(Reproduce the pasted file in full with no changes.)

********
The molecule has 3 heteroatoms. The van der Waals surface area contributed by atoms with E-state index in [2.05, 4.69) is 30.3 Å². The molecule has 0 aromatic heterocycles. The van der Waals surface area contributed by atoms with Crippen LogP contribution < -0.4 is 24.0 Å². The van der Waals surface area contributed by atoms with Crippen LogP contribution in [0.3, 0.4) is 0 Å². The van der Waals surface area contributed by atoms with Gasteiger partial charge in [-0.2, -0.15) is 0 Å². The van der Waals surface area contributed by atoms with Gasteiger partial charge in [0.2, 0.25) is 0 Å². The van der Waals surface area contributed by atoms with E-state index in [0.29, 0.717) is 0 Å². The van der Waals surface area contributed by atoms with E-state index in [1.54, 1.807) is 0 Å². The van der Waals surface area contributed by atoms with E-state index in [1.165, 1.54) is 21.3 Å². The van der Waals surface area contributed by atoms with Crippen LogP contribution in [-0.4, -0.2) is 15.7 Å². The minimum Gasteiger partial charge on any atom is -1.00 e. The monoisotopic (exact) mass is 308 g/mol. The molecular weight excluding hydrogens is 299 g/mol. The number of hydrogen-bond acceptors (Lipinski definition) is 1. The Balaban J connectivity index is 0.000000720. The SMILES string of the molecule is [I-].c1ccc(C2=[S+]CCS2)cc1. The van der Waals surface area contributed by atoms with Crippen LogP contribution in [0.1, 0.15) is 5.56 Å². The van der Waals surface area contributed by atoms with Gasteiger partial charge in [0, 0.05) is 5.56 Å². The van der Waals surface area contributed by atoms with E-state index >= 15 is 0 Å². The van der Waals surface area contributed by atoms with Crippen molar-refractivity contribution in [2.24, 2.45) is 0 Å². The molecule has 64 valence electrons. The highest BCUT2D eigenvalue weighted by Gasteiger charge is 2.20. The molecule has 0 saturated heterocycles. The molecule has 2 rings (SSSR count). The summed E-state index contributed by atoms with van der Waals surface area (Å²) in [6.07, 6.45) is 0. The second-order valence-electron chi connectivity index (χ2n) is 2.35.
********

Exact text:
The molecule has 3 heteroatoms. The van der Waals surface area contributed by atoms with E-state index in [2.05, 4.69) is 30.3 Å². The molecule has 0 aromatic heterocycles. The van der Waals surface area contributed by atoms with Crippen LogP contribution < -0.4 is 24.0 Å². The van der Waals surface area contributed by atoms with Crippen LogP contribution in [0.3, 0.4) is 0 Å². The van der Waals surface area contributed by atoms with Gasteiger partial charge in [-0.2, -0.15) is 0 Å². The van der Waals surface area contributed by atoms with Gasteiger partial charge in [0.2, 0.25) is 0 Å². The van der Waals surface area contributed by atoms with E-state index in [0.29, 0.717) is 0 Å². The van der Waals surface area contributed by atoms with E-state index in [1.54, 1.807) is 0 Å². The van der Waals surface area contributed by atoms with E-state index in [1.165, 1.54) is 21.3 Å². The van der Waals surface area contributed by atoms with Crippen LogP contribution in [-0.4, -0.2) is 15.7 Å². The minimum Gasteiger partial charge on any atom is -1.00 e. The monoisotopic (exact) mass is 308 g/mol. The molecular weight excluding hydrogens is 299 g/mol. The number of hydrogen-bond acceptors (Lipinski definition) is 1. The Balaban J connectivity index is 0.000000720. The SMILES string of the molecule is [I-].c1ccc(C2=[S+]CCS2)cc1. The van der Waals surface area contributed by atoms with Crippen LogP contribution in [0.1, 0.15) is 5.56 Å². The van der Waals surface area contributed by atoms with Gasteiger partial charge in [0, 0.05) is 5.56 Å². The van der Waals surface area contributed by atoms with E-state index >= 15 is 0 Å². The van der Waals surface area contributed by atoms with Crippen molar-refractivity contribution in [2.24, 2.45) is 0 Å². The molecule has 64 valence electrons. The highest BCUT2D eigenvalue weighted by Gasteiger charge is 2.20. The molecule has 0 saturated heterocycles. The molecule has 2 rings (SSSR count). The summed E-state index contributed by atoms with van der Waals surface area (Å²) in [6.07, 6.45) is 0. The second-order valence-electron chi connectivity index (χ2n) is 2.35.